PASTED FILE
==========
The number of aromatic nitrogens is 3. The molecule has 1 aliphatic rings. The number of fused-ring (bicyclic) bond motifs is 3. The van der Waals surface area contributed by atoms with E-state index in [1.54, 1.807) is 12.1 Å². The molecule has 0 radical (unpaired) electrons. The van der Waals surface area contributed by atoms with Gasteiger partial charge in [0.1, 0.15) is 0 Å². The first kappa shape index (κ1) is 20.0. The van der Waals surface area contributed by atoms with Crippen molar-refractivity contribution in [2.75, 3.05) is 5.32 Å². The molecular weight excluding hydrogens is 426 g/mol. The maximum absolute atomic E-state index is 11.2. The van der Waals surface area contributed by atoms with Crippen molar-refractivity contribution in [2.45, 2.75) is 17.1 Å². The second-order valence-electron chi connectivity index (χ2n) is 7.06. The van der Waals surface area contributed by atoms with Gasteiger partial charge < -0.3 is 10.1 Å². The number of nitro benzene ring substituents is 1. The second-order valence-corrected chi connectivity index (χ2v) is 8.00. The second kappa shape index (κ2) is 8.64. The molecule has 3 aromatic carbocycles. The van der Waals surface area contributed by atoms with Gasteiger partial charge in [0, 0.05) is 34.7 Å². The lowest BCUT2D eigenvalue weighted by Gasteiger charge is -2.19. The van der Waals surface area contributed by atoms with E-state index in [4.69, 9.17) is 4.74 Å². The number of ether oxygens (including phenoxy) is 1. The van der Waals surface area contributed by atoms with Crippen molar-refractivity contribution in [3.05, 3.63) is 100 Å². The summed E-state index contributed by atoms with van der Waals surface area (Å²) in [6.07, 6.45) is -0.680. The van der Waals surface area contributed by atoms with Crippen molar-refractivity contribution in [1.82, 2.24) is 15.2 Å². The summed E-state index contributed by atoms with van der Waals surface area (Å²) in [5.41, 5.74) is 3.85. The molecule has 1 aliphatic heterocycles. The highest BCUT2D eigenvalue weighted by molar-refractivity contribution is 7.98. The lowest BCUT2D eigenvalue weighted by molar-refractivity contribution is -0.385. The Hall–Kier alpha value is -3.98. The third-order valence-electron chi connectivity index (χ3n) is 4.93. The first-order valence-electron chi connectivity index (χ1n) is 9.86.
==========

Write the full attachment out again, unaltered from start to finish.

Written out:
The number of aromatic nitrogens is 3. The molecule has 1 aliphatic rings. The number of fused-ring (bicyclic) bond motifs is 3. The van der Waals surface area contributed by atoms with E-state index in [1.54, 1.807) is 12.1 Å². The molecule has 0 radical (unpaired) electrons. The van der Waals surface area contributed by atoms with Gasteiger partial charge in [0.1, 0.15) is 0 Å². The first kappa shape index (κ1) is 20.0. The van der Waals surface area contributed by atoms with Crippen molar-refractivity contribution in [2.75, 3.05) is 5.32 Å². The molecular weight excluding hydrogens is 426 g/mol. The maximum absolute atomic E-state index is 11.2. The van der Waals surface area contributed by atoms with Crippen molar-refractivity contribution in [2.45, 2.75) is 17.1 Å². The second-order valence-electron chi connectivity index (χ2n) is 7.06. The van der Waals surface area contributed by atoms with Gasteiger partial charge < -0.3 is 10.1 Å². The number of nitro benzene ring substituents is 1. The second-order valence-corrected chi connectivity index (χ2v) is 8.00. The second kappa shape index (κ2) is 8.64. The molecule has 3 aromatic carbocycles. The van der Waals surface area contributed by atoms with Gasteiger partial charge in [0, 0.05) is 34.7 Å². The lowest BCUT2D eigenvalue weighted by Gasteiger charge is -2.19. The van der Waals surface area contributed by atoms with E-state index in [4.69, 9.17) is 4.74 Å². The number of ether oxygens (including phenoxy) is 1. The van der Waals surface area contributed by atoms with Crippen molar-refractivity contribution in [3.05, 3.63) is 100 Å². The summed E-state index contributed by atoms with van der Waals surface area (Å²) in [6.07, 6.45) is -0.680. The van der Waals surface area contributed by atoms with Crippen molar-refractivity contribution in [1.82, 2.24) is 15.2 Å². The summed E-state index contributed by atoms with van der Waals surface area (Å²) in [5.41, 5.74) is 3.85. The molecule has 1 aliphatic heterocycles. The highest BCUT2D eigenvalue weighted by molar-refractivity contribution is 7.98. The lowest BCUT2D eigenvalue weighted by molar-refractivity contribution is -0.385. The Hall–Kier alpha value is -3.98. The third-order valence-electron chi connectivity index (χ3n) is 4.93. The first-order valence-electron chi connectivity index (χ1n) is 9.86.